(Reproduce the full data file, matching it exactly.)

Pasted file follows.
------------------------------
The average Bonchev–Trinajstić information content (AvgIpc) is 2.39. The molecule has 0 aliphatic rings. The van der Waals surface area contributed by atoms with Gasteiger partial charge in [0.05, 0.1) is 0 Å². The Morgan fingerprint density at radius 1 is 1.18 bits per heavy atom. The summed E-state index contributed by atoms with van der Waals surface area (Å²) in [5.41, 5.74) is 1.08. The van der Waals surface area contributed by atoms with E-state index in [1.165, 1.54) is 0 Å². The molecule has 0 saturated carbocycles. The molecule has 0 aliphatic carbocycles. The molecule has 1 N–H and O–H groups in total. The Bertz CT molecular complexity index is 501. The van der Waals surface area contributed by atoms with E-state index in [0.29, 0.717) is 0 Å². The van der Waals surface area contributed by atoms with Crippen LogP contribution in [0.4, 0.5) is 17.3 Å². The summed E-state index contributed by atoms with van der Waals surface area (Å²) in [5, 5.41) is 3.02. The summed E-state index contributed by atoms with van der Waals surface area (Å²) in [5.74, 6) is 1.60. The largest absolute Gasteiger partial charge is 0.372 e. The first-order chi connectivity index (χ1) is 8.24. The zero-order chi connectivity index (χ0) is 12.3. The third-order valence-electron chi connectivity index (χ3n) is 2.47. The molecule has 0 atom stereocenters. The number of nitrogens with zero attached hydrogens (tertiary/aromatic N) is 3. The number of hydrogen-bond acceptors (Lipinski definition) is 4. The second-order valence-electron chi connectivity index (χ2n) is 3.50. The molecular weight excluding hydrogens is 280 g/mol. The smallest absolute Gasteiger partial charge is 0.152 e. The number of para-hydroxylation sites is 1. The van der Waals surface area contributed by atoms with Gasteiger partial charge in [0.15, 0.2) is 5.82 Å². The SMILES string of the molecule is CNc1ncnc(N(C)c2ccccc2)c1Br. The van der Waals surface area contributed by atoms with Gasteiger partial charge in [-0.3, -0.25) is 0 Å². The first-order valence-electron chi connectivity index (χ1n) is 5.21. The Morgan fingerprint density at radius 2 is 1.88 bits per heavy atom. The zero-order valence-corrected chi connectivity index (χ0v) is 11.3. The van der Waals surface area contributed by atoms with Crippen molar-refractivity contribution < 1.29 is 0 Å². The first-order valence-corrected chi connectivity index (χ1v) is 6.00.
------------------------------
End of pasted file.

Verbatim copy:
The average Bonchev–Trinajstić information content (AvgIpc) is 2.39. The molecule has 0 aliphatic rings. The van der Waals surface area contributed by atoms with Gasteiger partial charge in [0.05, 0.1) is 0 Å². The Morgan fingerprint density at radius 1 is 1.18 bits per heavy atom. The summed E-state index contributed by atoms with van der Waals surface area (Å²) in [5.41, 5.74) is 1.08. The van der Waals surface area contributed by atoms with E-state index in [1.165, 1.54) is 0 Å². The molecule has 0 saturated carbocycles. The molecule has 0 aliphatic carbocycles. The molecule has 1 N–H and O–H groups in total. The Bertz CT molecular complexity index is 501. The van der Waals surface area contributed by atoms with E-state index in [0.29, 0.717) is 0 Å². The van der Waals surface area contributed by atoms with Crippen LogP contribution in [0.4, 0.5) is 17.3 Å². The summed E-state index contributed by atoms with van der Waals surface area (Å²) in [5, 5.41) is 3.02. The summed E-state index contributed by atoms with van der Waals surface area (Å²) in [5.74, 6) is 1.60. The largest absolute Gasteiger partial charge is 0.372 e. The first-order chi connectivity index (χ1) is 8.24. The zero-order chi connectivity index (χ0) is 12.3. The third-order valence-electron chi connectivity index (χ3n) is 2.47. The molecule has 0 atom stereocenters. The number of nitrogens with zero attached hydrogens (tertiary/aromatic N) is 3. The number of hydrogen-bond acceptors (Lipinski definition) is 4. The second-order valence-electron chi connectivity index (χ2n) is 3.50. The molecular weight excluding hydrogens is 280 g/mol. The smallest absolute Gasteiger partial charge is 0.152 e. The number of para-hydroxylation sites is 1. The van der Waals surface area contributed by atoms with Gasteiger partial charge in [0.15, 0.2) is 5.82 Å². The SMILES string of the molecule is CNc1ncnc(N(C)c2ccccc2)c1Br. The van der Waals surface area contributed by atoms with Gasteiger partial charge in [-0.3, -0.25) is 0 Å². The first-order valence-electron chi connectivity index (χ1n) is 5.21. The Morgan fingerprint density at radius 2 is 1.88 bits per heavy atom. The zero-order valence-corrected chi connectivity index (χ0v) is 11.3. The van der Waals surface area contributed by atoms with Crippen molar-refractivity contribution < 1.29 is 0 Å². The first-order valence-corrected chi connectivity index (χ1v) is 6.00.